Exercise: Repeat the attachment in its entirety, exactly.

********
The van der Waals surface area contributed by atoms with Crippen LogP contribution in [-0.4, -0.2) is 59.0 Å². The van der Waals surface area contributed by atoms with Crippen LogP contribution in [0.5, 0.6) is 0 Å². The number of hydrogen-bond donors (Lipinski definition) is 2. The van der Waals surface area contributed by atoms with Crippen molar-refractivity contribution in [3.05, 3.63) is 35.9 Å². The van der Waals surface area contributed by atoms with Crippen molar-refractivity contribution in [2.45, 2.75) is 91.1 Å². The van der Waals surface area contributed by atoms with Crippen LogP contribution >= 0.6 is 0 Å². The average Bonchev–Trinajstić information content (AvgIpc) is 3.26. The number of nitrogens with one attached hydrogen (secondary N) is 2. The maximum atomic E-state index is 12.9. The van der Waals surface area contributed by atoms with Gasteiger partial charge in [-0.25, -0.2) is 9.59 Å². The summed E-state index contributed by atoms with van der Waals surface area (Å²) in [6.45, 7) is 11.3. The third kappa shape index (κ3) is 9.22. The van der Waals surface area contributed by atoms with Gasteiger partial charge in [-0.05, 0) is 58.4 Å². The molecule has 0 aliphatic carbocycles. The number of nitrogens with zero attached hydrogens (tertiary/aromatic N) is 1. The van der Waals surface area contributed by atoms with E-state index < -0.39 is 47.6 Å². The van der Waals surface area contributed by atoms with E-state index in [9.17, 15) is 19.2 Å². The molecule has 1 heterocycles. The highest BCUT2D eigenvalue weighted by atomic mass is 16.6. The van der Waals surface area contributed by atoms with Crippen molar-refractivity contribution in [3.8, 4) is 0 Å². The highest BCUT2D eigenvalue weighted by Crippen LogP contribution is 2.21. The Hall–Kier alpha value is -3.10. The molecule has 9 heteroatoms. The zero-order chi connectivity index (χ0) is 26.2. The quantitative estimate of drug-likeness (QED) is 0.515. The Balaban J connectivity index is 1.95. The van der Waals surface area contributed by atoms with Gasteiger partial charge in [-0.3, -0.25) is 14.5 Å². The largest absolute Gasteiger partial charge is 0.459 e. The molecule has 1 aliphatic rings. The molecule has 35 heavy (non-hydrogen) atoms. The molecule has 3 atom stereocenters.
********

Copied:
The van der Waals surface area contributed by atoms with Crippen LogP contribution in [-0.4, -0.2) is 59.0 Å². The van der Waals surface area contributed by atoms with Crippen LogP contribution in [0.5, 0.6) is 0 Å². The number of hydrogen-bond donors (Lipinski definition) is 2. The van der Waals surface area contributed by atoms with Crippen molar-refractivity contribution in [3.05, 3.63) is 35.9 Å². The van der Waals surface area contributed by atoms with Crippen molar-refractivity contribution in [2.45, 2.75) is 91.1 Å². The van der Waals surface area contributed by atoms with Crippen LogP contribution >= 0.6 is 0 Å². The average Bonchev–Trinajstić information content (AvgIpc) is 3.26. The number of nitrogens with one attached hydrogen (secondary N) is 2. The maximum atomic E-state index is 12.9. The van der Waals surface area contributed by atoms with Gasteiger partial charge in [-0.25, -0.2) is 9.59 Å². The summed E-state index contributed by atoms with van der Waals surface area (Å²) in [6.45, 7) is 11.3. The third kappa shape index (κ3) is 9.22. The van der Waals surface area contributed by atoms with Gasteiger partial charge in [-0.05, 0) is 58.4 Å². The molecule has 0 aliphatic carbocycles. The number of nitrogens with zero attached hydrogens (tertiary/aromatic N) is 1. The van der Waals surface area contributed by atoms with E-state index < -0.39 is 47.6 Å². The van der Waals surface area contributed by atoms with E-state index in [9.17, 15) is 19.2 Å². The molecule has 1 heterocycles. The highest BCUT2D eigenvalue weighted by atomic mass is 16.6. The van der Waals surface area contributed by atoms with Crippen molar-refractivity contribution in [3.8, 4) is 0 Å². The highest BCUT2D eigenvalue weighted by Crippen LogP contribution is 2.21. The Hall–Kier alpha value is -3.10. The molecule has 9 heteroatoms. The zero-order chi connectivity index (χ0) is 26.2. The quantitative estimate of drug-likeness (QED) is 0.515. The Balaban J connectivity index is 1.95. The van der Waals surface area contributed by atoms with Gasteiger partial charge in [-0.3, -0.25) is 14.5 Å². The largest absolute Gasteiger partial charge is 0.459 e. The molecule has 1 aliphatic rings. The molecule has 35 heavy (non-hydrogen) atoms. The molecule has 3 atom stereocenters.